JOURNALIST: There are more concerns about securing supply of a Pfizer vaccine overseas. Overnight, the EU has essentially given themselves powers to block shipments. Should the Government be doing more to firm up our supply that we’ve got an agreement with?

 

ALBANESE: Well, the supply should have been here by now. That’s the point. And this isn’t something that Labor is saying in, I think it’s February now, in February. This is something that Labor has been saying early on. Chris Bowen was arguing the case, as was all of Labor, that we needed to have six vaccine deals, that was international best practice. The rest of the world started doing these deals in March of last year. We waited many months. So, we’re at the back of the queue. In the United States, the Pfizer vaccine was given to essential health workers three days after its approval. Here in Australia, it was approved some time ago. It’s gone through all its processes. We have full faith in the TGA. It should have been rolled out immediately once that approval was done as soon as possible. And we’ve said that consistently.

 

JOURNALIST: This first sitting week has been upended by the situation in Western Australia. How many of your MPs and Senators have been caught up in what’s happened?

 

ALBANESE: Well, the West Australians are caught up in this. And that’s something that will be dealt with. ACT Health will give appropriate advice. We will obviously give pairs to anyone who’s affected by this. We hope this can be dealt with expeditiously. But it is appropriate. And the lesson has been learned that you’ve got to be cautious when it comes to this. One more.

 

JOURNALIST: We see some reports today that $1.1 billion in hidden donations has been given to the major parties. Do you think it is appropriate for donors to be hiding their own donations? Would you be asking the Labor executive to make sure that donors don’t hide them?

 

ALBANESE: Well, we declare all donations of $1,000 and above, even though we don’t have to under the law. That’s what Labor does, because we believe in transparency and we think that should be the law. We have consistently argued that. We tried to do that when we were in Government. This Coalition Government, of course, don’t believe in transparency. They don’t believe in accountability. We’ll see how many times they shut down Parliament this week in terms of debates. But I think in terms of priorities, this is one. And that’s one of the reasons why as well, we need a national integrity commission. We have a problem with confidence in the political system in this country. We need a national integrity commission.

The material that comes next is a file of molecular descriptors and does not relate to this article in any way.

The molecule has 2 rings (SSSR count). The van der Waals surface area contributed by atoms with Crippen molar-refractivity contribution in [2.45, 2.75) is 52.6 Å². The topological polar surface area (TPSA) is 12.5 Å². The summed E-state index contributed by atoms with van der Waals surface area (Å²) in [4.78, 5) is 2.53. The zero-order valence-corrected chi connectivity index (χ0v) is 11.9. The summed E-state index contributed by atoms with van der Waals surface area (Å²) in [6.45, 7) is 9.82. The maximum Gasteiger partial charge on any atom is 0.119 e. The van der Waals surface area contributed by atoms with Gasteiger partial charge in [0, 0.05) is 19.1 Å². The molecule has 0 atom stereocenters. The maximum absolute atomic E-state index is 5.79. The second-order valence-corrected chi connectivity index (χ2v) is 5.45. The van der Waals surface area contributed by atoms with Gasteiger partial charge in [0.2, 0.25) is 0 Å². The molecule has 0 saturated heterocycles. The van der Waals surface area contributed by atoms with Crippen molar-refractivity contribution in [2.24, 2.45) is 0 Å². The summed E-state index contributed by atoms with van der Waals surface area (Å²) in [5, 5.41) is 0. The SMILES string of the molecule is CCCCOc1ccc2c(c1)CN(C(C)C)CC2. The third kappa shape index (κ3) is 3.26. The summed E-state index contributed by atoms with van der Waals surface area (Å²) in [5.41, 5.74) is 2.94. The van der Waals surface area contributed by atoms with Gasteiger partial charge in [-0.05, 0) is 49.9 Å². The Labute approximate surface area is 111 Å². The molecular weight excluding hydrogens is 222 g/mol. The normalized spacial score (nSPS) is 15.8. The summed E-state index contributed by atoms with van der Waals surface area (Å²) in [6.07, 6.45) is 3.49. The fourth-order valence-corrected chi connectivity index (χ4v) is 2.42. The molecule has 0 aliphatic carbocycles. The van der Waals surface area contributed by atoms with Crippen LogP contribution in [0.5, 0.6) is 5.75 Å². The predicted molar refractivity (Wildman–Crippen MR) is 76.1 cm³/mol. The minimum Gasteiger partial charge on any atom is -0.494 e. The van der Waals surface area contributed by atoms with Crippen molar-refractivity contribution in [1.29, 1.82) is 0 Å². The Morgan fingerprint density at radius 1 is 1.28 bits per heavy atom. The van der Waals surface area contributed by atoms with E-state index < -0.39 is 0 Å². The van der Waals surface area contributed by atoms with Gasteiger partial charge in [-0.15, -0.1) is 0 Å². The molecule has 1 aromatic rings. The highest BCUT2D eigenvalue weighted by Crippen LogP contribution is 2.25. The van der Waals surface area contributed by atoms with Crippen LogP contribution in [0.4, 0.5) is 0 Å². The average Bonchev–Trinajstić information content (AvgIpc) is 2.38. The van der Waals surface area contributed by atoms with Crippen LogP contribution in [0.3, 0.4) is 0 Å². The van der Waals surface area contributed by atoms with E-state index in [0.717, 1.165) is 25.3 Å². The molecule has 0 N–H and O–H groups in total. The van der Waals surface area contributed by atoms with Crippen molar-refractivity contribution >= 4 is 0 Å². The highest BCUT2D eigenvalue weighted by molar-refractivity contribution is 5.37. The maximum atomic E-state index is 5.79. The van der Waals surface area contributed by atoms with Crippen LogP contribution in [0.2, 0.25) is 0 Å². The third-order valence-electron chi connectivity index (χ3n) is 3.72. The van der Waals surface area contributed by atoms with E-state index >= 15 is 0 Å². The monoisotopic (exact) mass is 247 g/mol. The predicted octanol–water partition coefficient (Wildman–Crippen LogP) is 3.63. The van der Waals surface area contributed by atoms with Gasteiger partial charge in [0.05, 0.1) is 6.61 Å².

Just one final thing on today’s test, I think, for Scott Morrison at the National Press Club. I’ll just say this, people know that if you want to get ahead, many people will go out there and they’ll borrow in order to have a mortgage to get a home. At the end of the day, they have a house, they have increased their wealth, they own something that they can see and touch and feel and it improves their living standards. The question for this Government is with a trillion dollars of debt, what’s the legacy? What’s the economic reform? Where’s the big infrastructure project? Where’s the big change that has occurred as a result of this Government’s trillion-dollar debt that, of course, will have to be paid for over time by all Australians, but particularly younger generations? This is a do-nothing Government. And quite frankly, when I read considerable excerpts of the Prime Minister’s speech, I looked for something in it. There’s nothing there. What we know is that he still is committed to, as a result of that speech, getting rid of the Better Off Overall Test. So, what we know is this Government wants to cut wages, they want to cut working conditions, they want to cut JobKeeper, and they want to cut JobSeeker. That’s no way to advance the economy. Thanks very much.

 

ENDS